Malaysian Food Yusheng

For a bit of controversy, mainly because it is a real “love it” or “hate it” food, look no further than the notoriously smelly fruit named Durian! Durian is actually banned from all public transport systems in Singapore, Malaysian and Bangkok. This is because it has a distinctive and overpowering smell that some akin to rotting fish! However, the taste is very different but very hard to describe as it combines a savoury, sweet and some say even a garlic taste all rolled into one. In fact, the taste seems to be described very differently from person to person.


If you are feeling adventurous when in Malaysia and you feel like tackling Durian, just make sure you do it far away from public transport: You will face stiff fines if you bring it on board the monorail or subway in Kuala Lumpur, and will guarantee to turn more than a few noses if you bring it in to your hotel or on buses!

Finally, with those with a sweet tooth, in recent years various different desserts and sweet dishes in Malaysia have been created as it is exposed more and more to western food-culture and vice-versa: But the main ingredients in any dessert is almost always coconut milk and palm sugar.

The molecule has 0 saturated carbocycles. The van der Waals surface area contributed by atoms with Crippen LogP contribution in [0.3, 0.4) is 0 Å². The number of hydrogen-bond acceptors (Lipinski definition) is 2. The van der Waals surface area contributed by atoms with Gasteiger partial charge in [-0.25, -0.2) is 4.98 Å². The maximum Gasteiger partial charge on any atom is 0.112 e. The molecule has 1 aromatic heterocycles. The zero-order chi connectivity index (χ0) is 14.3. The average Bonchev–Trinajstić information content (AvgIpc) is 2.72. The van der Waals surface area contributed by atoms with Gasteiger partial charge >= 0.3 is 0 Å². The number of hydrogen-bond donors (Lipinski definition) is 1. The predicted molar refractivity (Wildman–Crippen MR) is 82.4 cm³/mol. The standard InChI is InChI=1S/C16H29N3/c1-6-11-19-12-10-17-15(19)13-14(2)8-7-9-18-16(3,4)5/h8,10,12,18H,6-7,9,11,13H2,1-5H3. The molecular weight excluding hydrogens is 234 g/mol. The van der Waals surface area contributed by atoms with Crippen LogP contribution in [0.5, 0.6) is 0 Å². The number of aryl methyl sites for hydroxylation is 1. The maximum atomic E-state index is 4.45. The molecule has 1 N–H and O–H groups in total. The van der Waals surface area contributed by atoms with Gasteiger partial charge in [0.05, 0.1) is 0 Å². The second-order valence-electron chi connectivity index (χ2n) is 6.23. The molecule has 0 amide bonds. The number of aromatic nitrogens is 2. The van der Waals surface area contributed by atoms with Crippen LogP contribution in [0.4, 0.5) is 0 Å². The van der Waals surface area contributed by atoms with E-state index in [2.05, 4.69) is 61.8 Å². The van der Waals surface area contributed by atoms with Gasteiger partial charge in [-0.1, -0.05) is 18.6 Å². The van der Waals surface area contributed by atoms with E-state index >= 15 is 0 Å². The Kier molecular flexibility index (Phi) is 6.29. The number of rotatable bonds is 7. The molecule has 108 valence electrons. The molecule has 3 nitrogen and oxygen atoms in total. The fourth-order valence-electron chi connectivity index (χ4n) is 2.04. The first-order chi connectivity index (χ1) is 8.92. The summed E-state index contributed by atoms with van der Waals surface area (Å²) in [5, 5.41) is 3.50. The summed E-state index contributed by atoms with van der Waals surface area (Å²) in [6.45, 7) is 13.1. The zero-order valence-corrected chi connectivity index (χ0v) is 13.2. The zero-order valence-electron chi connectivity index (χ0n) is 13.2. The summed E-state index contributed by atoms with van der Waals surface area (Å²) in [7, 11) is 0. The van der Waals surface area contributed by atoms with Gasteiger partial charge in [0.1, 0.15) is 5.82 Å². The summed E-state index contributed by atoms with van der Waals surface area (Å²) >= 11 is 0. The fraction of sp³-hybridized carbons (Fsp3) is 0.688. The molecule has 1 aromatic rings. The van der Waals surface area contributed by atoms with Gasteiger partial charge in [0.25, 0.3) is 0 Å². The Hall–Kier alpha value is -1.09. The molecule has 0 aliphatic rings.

Malaysian Food Ais Kacang

A great example of this is “Ais Kacang”, which is a dessert made from shaved ice, coloured syrup and condensed milk with numerous ingredients sprinkled or poured on top, including kidney beans, cincau (“grass jelly” i.e. basically a plant-based jelly), peanuts, shaved coconut strips and ice cream. This colourful dessert is found predominantly in cosmopolitan Kuala Lumpur, and only to a slightly lesser extent in cities throughout Malaysia.

Hopefully, this small but concise glimpse into the incredibly diverse food culture of Malaysia will give you a little bit an idea of what to expect before you head off to Malaysia on your travels.

Just bear in mind that this only scratches the surface on what is a hugely diverse, multi-cultural and often over-looked cuisine that competes with the very best of them!

Recommended Tours to Malaysia:

In addition to the above, Explorient offers a wide range of high-end tour packages to Malaysia & Beyond. Please check out our Malaysia & Singapore Tours page and discover the endless array vacation experiences this vast country has to offer.